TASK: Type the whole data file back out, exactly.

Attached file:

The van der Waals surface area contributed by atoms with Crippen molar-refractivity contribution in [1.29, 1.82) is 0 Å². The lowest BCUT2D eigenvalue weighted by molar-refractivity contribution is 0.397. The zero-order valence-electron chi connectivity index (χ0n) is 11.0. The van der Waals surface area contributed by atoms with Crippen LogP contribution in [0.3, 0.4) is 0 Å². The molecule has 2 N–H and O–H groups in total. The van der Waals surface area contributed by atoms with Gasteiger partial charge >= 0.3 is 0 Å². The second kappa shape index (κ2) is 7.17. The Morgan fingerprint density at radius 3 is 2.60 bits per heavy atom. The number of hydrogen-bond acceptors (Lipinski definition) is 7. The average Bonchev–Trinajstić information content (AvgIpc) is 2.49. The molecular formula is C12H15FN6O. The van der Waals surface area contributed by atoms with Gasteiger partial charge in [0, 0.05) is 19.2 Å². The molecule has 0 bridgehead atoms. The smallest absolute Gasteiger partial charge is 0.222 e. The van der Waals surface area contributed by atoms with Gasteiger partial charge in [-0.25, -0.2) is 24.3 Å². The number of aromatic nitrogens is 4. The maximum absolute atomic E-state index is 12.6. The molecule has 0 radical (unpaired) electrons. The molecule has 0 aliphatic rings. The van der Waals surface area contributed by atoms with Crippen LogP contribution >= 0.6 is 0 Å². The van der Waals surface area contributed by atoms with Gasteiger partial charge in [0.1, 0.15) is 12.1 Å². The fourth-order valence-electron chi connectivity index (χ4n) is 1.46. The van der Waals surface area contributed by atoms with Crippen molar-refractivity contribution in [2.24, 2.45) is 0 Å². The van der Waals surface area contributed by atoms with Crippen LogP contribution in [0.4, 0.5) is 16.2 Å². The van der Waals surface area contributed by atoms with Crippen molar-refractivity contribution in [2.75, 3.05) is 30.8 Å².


The van der Waals surface area contributed by atoms with Crippen molar-refractivity contribution in [1.29, 1.82) is 0 Å². The lowest BCUT2D eigenvalue weighted by molar-refractivity contribution is 0.397. The zero-order valence-electron chi connectivity index (χ0n) is 11.0. The van der Waals surface area contributed by atoms with Crippen LogP contribution in [0.3, 0.4) is 0 Å². The molecule has 2 N–H and O–H groups in total. The van der Waals surface area contributed by atoms with Gasteiger partial charge >= 0.3 is 0 Å². The second kappa shape index (κ2) is 7.17. The Morgan fingerprint density at radius 3 is 2.60 bits per heavy atom. The number of hydrogen-bond acceptors (Lipinski definition) is 7. The average Bonchev–Trinajstić information content (AvgIpc) is 2.49. The molecular formula is C12H15FN6O. The van der Waals surface area contributed by atoms with Gasteiger partial charge in [0, 0.05) is 19.2 Å². The molecule has 0 bridgehead atoms. The smallest absolute Gasteiger partial charge is 0.222 e. The van der Waals surface area contributed by atoms with Gasteiger partial charge in [-0.25, -0.2) is 24.3 Å². The number of aromatic nitrogens is 4. The maximum absolute atomic E-state index is 12.6. The molecule has 0 radical (unpaired) electrons. The molecule has 0 aliphatic rings. The van der Waals surface area contributed by atoms with Crippen LogP contribution >= 0.6 is 0 Å². The van der Waals surface area contributed by atoms with Gasteiger partial charge in [0.1, 0.15) is 12.1 Å². The fourth-order valence-electron chi connectivity index (χ4n) is 1.46. The van der Waals surface area contributed by atoms with Crippen molar-refractivity contribution in [2.24, 2.45) is 0 Å². The van der Waals surface area contributed by atoms with Crippen LogP contribution in [0.4, 0.5) is 16.2 Å². The van der Waals surface area contributed by atoms with Crippen molar-refractivity contribution in [2.75, 3.05) is 30.8 Å².